Is It Possible to Recreate Ryan Gosling’s Chevrolet Impala From Drive?

You may remember a small independent film called Drive, where Ryan Gosling stars as a getaway driver and stunt man. The film featured several notable cars, including the 2011 Ford Mustang GT with its first iteration of the legendary Coyote 5-liter V8 and a 1973 Chevrolet Chevelle as Gosling’s character’s daily driver. However, all the attention at the beginning of the film went to a modest 2010 Chevrolet Impala LTZ. It’s even in average, run-of-the-mill silver paint.

When Gosling’s character gets a hold of it, his colleague (played by Bryan Cranston) describes the Impala as the most popular car sold in California. This particular example has 300 horsepower. While it may not have been the most popular car sold in California at the time, the car certainly did not have 300 horsepower from the factory. Let’s see what it would take to recreate Ryan Gosling’s 2010 Chevrolet Impala LTZ.

No V8 Chevrolet Impala for 2010

2010 Chevrolet Impala LTZ front
2010 Chevrolet Impala LTZ | Chevrolet

Prior model years had the Chevrolet Impala with an SS badge, equipped with a 300-horsepower 5.3-liter V8. That could explain Gosling’s 300 horsepower, but 2010 did away with the SS badge and the V8 with it. The 2010 Impala with LTZ trim got a 3.9-liter V6 that made 230 horsepower from the factory. That’s a 70-hp deficit to what Cranston’s character claims his Impala had.

How did Cranston squeeze 300 horsepower out of Gosling’s Chevrolet Impala?

2010 Chevrolet Impala LTZ rear
2010 Chevrolet Impala LTZ | Chevrolet

After Gosling’s character obtains the Impala from Cranston, he uses it to help some criminals escape a robbery, so we get plenty of time to hear what the engine sounds like. There’s no apparent turbo spool or supercharger whine, so we can be sure the engine isn’t using forced induction. The engine is loud, but that may be mostly due to sound design.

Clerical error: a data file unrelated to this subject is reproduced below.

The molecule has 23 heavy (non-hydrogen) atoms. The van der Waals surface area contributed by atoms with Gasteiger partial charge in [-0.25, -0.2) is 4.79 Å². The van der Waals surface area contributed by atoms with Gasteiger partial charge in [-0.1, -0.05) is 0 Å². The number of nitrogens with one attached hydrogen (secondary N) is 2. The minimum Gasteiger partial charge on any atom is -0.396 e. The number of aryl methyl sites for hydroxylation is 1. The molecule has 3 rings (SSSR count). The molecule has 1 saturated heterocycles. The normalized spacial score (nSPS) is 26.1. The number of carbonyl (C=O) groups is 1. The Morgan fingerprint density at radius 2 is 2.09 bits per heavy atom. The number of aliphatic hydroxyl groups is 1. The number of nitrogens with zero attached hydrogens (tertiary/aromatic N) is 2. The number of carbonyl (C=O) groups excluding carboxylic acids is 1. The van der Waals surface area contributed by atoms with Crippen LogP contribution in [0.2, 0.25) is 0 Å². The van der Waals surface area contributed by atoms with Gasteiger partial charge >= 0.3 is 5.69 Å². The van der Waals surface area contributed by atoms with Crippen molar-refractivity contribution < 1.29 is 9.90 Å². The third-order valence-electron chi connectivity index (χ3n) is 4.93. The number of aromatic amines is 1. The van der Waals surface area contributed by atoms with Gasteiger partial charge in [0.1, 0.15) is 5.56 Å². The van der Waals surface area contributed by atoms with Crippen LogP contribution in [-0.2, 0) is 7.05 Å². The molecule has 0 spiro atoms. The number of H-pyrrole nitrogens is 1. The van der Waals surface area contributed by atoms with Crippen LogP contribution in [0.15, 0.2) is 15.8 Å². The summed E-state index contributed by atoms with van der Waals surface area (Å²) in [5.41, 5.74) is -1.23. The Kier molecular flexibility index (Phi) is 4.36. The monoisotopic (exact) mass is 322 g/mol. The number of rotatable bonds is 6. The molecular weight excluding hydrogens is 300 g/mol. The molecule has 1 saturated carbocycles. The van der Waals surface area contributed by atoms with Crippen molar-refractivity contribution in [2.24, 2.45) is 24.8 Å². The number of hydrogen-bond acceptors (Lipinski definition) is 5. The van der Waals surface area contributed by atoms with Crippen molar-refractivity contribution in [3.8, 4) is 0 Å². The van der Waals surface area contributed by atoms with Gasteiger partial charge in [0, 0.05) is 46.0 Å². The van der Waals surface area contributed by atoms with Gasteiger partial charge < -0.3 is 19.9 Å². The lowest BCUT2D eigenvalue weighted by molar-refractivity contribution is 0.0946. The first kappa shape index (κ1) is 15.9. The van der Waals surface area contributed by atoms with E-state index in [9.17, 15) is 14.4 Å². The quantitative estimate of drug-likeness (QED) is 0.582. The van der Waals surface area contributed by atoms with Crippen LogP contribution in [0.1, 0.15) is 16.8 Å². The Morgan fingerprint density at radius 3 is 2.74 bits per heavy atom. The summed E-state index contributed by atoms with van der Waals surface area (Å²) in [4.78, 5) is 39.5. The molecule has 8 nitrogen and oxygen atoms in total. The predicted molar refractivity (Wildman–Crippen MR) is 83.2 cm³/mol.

The 2010 Impala used either an LZ9 or an LGD. The former was a pushrod engine with variable cam timing and a wide powerband. The LGD was a flex-fuel engine, which means it could have gotten some extra power from E85, but by all accounts, this car had the LZ9. That means it could potentially gain horsepower from a 3” exhaust. At the moment, there’s only an exhaust from Magnaflow selling for $1,000, and it’s 2.5”, but it could be a high flow system. 

An ECU tune would be ideal

Chevrolet Impala police car
Chevrolet Impala police car | Chevrolet

The next step would be an ECU tune. Trifecta Performance was selling tunes for the 3.9-liter, but they are no longer available. Could it have handled the power? Gosling only drove the suped-up Impala for a few miles, so it’s possible. The LZ9 was part of GM’s High-Value engine family, which used cast iron blocks and aluminum cylinder heads, so it would have been robust enough to handle the power, if even for a short while. If Cranston couldn’t get the power from a tune and an exhaust, he would have had to do some severe work on the engine, like boring out cylinders or fitting a stroker kit.

According to some Impala owners, the aftermarket scene for the 3.9-liter V6 is a dried well, and the Buick 3800 is a far superior engine in terms of aftermarket options. If you were to recreate Ryan Gosling’s 300 horsepower 2010 Chevrolet Impala, you might have to opt for the 3800 V6.

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